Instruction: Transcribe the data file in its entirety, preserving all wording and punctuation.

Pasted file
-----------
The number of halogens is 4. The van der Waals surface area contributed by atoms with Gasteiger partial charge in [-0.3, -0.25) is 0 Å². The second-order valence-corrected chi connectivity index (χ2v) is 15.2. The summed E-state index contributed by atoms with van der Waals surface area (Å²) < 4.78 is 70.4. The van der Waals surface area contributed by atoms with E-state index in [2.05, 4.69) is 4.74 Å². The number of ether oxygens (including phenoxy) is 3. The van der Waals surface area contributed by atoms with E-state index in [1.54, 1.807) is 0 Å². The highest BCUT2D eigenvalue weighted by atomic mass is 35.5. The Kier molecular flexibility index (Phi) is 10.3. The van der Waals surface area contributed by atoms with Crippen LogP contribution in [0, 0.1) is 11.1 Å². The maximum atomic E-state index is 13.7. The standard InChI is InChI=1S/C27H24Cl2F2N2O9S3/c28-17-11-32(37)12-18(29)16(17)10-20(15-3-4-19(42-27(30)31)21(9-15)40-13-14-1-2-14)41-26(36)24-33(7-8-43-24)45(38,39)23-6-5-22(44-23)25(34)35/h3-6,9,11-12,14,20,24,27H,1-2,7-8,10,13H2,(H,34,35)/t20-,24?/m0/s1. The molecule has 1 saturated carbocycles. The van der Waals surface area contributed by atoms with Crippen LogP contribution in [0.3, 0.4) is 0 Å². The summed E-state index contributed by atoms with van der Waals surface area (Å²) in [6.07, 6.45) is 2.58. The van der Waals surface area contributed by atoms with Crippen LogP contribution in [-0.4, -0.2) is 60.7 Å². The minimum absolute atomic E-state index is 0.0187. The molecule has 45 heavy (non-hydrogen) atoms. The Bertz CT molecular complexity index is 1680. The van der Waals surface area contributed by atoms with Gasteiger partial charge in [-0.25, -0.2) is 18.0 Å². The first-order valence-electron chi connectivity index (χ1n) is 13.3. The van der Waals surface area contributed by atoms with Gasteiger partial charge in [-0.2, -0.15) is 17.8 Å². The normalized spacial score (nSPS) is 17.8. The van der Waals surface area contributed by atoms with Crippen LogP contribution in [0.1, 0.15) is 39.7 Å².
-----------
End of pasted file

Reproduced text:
The number of halogens is 4. The van der Waals surface area contributed by atoms with Gasteiger partial charge in [-0.3, -0.25) is 0 Å². The second-order valence-corrected chi connectivity index (χ2v) is 15.2. The summed E-state index contributed by atoms with van der Waals surface area (Å²) < 4.78 is 70.4. The van der Waals surface area contributed by atoms with E-state index in [2.05, 4.69) is 4.74 Å². The number of ether oxygens (including phenoxy) is 3. The van der Waals surface area contributed by atoms with E-state index in [1.54, 1.807) is 0 Å². The highest BCUT2D eigenvalue weighted by atomic mass is 35.5. The Kier molecular flexibility index (Phi) is 10.3. The van der Waals surface area contributed by atoms with Crippen LogP contribution in [0, 0.1) is 11.1 Å². The maximum atomic E-state index is 13.7. The standard InChI is InChI=1S/C27H24Cl2F2N2O9S3/c28-17-11-32(37)12-18(29)16(17)10-20(15-3-4-19(42-27(30)31)21(9-15)40-13-14-1-2-14)41-26(36)24-33(7-8-43-24)45(38,39)23-6-5-22(44-23)25(34)35/h3-6,9,11-12,14,20,24,27H,1-2,7-8,10,13H2,(H,34,35)/t20-,24?/m0/s1. The molecule has 1 saturated carbocycles. The van der Waals surface area contributed by atoms with Crippen LogP contribution in [0.3, 0.4) is 0 Å². The summed E-state index contributed by atoms with van der Waals surface area (Å²) in [6.07, 6.45) is 2.58. The van der Waals surface area contributed by atoms with Crippen LogP contribution in [-0.4, -0.2) is 60.7 Å². The minimum absolute atomic E-state index is 0.0187. The molecule has 45 heavy (non-hydrogen) atoms. The Bertz CT molecular complexity index is 1680. The van der Waals surface area contributed by atoms with Gasteiger partial charge in [-0.25, -0.2) is 18.0 Å². The first-order valence-electron chi connectivity index (χ1n) is 13.3. The van der Waals surface area contributed by atoms with Gasteiger partial charge in [-0.2, -0.15) is 17.8 Å². The normalized spacial score (nSPS) is 17.8. The van der Waals surface area contributed by atoms with Crippen LogP contribution in [0.1, 0.15) is 39.7 Å².